Spain takes tentative first step to legalising euthanasia
Spain’s lower house voted in favour of examining a bill on legalising euthanasia, a first in the country even if there will likely be major opposition as it weaves its way through parliament.
Lawmakers voted 173 against 135 — and 32 abstentions — to examine the bill, which was originally drafted by Catalonia’s regional assembly.
This is the first time that a bill aimed at legalising euthanasia makes it past this first hurdle after previous attempts failed, a parliament spokeswoman told AFP.
It seeks to modify part of article 143 of Spain’s penal code, which currently bans anyone from causing or cooperating with the death of another person suffering from “a serious, terminal illness or one that causes serious, permanent ailments that are difficult to endure.”
The bill would make it legal for a person to cause or help cause the “reliable, peaceful, painless death” of another suffering from those problems if they “specifically, freely and unequivocally” ask for it.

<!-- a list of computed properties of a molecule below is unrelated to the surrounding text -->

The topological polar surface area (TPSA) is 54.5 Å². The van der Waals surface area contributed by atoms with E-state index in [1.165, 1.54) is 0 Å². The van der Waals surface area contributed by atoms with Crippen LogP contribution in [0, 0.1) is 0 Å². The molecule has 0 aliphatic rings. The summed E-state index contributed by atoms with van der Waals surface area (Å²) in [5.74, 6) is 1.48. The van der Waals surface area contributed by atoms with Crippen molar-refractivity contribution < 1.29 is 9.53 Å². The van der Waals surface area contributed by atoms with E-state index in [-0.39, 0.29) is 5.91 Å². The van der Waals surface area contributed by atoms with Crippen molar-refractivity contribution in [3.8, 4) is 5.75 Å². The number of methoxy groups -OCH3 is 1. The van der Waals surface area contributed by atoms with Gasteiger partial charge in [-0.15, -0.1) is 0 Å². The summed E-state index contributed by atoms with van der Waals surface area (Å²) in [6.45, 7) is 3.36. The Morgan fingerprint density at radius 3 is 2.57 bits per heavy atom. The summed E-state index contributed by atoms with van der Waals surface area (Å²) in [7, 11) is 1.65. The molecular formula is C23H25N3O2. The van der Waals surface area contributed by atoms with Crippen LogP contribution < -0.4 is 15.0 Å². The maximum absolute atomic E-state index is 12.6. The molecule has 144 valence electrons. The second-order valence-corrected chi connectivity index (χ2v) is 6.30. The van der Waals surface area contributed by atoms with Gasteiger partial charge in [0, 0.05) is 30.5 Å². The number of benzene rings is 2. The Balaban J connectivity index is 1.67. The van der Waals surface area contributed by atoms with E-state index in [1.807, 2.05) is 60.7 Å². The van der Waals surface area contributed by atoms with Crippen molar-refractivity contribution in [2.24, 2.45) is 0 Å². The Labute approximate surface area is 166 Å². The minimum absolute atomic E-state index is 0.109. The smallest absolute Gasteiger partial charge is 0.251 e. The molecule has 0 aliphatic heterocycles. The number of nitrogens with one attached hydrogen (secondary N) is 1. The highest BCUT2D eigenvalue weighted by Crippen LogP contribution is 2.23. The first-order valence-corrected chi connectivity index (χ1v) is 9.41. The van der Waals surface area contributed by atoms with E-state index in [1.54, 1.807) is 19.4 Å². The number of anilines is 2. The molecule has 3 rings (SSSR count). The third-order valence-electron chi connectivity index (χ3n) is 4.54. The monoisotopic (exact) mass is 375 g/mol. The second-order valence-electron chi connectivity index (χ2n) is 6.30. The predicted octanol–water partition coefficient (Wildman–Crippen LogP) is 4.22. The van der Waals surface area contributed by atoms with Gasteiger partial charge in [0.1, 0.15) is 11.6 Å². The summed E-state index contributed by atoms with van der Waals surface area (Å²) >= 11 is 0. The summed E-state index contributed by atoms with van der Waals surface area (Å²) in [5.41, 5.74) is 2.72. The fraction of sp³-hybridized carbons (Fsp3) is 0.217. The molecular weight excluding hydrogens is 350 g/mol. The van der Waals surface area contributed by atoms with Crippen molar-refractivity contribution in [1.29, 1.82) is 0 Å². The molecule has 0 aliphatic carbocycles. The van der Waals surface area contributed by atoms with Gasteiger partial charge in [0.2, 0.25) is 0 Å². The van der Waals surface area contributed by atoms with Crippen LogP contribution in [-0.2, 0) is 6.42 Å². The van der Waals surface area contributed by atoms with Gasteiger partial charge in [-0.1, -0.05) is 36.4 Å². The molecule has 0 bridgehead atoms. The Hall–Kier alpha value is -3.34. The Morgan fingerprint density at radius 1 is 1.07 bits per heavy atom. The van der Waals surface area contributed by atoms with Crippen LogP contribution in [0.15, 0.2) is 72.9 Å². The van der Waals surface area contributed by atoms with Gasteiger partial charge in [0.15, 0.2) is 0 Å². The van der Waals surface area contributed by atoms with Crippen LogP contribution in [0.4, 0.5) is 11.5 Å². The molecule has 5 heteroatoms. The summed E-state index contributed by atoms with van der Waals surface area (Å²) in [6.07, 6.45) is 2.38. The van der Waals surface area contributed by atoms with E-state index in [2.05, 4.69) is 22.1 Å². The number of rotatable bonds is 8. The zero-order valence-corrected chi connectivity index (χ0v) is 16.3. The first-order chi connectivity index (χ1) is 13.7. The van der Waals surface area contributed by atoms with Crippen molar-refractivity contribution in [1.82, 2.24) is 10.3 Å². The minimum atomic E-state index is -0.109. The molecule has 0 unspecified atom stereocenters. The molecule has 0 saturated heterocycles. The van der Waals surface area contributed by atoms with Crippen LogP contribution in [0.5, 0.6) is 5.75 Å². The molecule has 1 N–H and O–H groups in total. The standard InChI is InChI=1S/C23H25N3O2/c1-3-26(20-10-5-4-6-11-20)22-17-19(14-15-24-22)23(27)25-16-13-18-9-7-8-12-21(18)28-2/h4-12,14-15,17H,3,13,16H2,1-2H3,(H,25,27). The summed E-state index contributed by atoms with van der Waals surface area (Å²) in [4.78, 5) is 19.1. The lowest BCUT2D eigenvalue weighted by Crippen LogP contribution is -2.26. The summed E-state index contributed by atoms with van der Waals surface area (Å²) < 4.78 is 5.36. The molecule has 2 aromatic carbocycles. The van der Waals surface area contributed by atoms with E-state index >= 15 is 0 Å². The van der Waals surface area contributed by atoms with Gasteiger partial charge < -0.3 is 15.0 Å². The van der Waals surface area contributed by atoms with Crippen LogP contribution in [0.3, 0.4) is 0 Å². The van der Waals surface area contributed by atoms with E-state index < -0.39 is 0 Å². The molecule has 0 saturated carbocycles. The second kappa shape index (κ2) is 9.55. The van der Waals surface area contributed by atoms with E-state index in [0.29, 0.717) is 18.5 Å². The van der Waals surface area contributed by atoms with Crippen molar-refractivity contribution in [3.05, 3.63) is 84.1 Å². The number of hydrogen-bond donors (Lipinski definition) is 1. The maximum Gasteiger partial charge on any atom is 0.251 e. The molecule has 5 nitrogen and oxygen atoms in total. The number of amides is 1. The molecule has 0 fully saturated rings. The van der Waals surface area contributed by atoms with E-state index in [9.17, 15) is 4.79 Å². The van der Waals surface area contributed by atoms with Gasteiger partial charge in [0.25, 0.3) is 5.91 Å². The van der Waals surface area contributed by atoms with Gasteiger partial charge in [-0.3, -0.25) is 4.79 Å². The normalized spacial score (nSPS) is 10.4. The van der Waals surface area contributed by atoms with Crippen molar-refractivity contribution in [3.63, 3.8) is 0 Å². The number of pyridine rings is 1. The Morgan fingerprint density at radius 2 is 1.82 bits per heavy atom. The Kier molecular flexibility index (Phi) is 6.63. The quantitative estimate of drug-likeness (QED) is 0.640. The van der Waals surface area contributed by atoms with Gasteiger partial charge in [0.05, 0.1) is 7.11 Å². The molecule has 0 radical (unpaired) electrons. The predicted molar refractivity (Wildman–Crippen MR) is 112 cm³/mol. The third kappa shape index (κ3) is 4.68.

Currently in Spain, people with incurable diseases only have the option to refuse treatment.
But according to an opinion poll conducted by research firm Metroscopia in March 2017, 84 percent of Spaniards are in favour of allowing people with terminal illnesses to be helped to die “painlessly.”
Lawmakers from Spain’s conservative ruling Popular Party and another from the regional party of Navarra voted against accepting the bill on Thursday.
Centre-right party Ciudadanos, meanwhile, abstained, while all the other groupings in parliament — most of them left-wing — voted in favour.
Now that it has passed the first hurdle, the bill will go through various stages in parliament — with different groups likely to present their amendments — before it gets to the final voting stage in the lower house.
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